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Visa Denial Hurt National Pride?

By Harsh Mander

28 March, 2005
Times Of India

The denial of a diplomatic visa to Narendra Modi, and subsequent protest by the Indian government, has resulted in a deep divide in Indian middleclass opinion. It is not a simple fissure between those who believe in secular democracy and those who oppose it.

There are many who are stoutly secular, who still oppose what they see as an affront to national pride and a democratically-elected office.

However, Modi is no ordinary elected leader. He has become infamous for his role in the most brutal massacre since India became free, including the mass slaughter and rape of hundreds of women and children. In the past three years, he has remained completely unrepentant, and has deliberately subverted the process of justice, attracting unprecedented strictures from the Supreme Court.

Modi's politics of hatred should not be legitimised even by association, by the international community. I welcome the US government's decision, even as I harbour grave disquiet about the militaristic and chauvinistic policies and human rights abuses of the current US government itself, most notably in Afghanistan and Iraq.

Nehru once refused a request by Mussolini to meet him, because he was a fascist.

This was widely admired as a principled stand based on democratic and humanist traditions, and never an affront to the people of Italy. Similarly, most nations refused diplomatic relations with the apartheid regime of South Africa, which was an act not of insult but of solidarity of the international community with large sections of the South African people. Because of his record, Modi qualifies for the same isolation and its victimised minorities for the same solidarity of the national and international community. This is no affront to the people of Gujarat and India.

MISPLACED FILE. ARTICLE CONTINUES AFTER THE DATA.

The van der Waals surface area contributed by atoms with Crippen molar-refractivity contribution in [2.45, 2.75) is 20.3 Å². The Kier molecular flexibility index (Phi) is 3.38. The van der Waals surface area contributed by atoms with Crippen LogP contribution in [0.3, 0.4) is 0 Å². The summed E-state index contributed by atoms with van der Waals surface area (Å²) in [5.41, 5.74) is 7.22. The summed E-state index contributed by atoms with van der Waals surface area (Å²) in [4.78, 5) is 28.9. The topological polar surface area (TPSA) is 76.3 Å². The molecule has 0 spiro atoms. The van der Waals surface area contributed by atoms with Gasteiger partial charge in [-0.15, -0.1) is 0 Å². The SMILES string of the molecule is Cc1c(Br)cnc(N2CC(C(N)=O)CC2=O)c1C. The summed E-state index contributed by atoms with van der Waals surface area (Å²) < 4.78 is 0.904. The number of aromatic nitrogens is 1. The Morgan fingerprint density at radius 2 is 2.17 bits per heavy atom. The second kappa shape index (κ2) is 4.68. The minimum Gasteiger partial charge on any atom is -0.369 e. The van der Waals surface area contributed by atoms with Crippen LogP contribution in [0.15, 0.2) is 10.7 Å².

The alacrity with which the UPA government sprang to Modi's defence contrasts painfully with its prevarication to secure justice for those who not only survived the massacre, but continue to live with fear and grapple with economic boycott, and are threatened or bribed if they pursue legal justice. The PM's statement in the Rajya Sabha that the charges against Modi are based on unproved allegations is appalling because Modi stands repeatedly indicted not just by more than 50 independent citizens' reports by organisations and people of the highest credibility, but also by the Supreme Court and the NHRC.

In the recent elections in Jharkhand, Modi, fielded as a star campaigner by the BJP, thundered, "To accomplish what I did in Gujarat requires a broad chest of 46 inches." His words struck terror anew in the hearts of minorities in remote villages. Is he the pride, or the shame, of India?

Copyright © 2005 Times Internet Limited.











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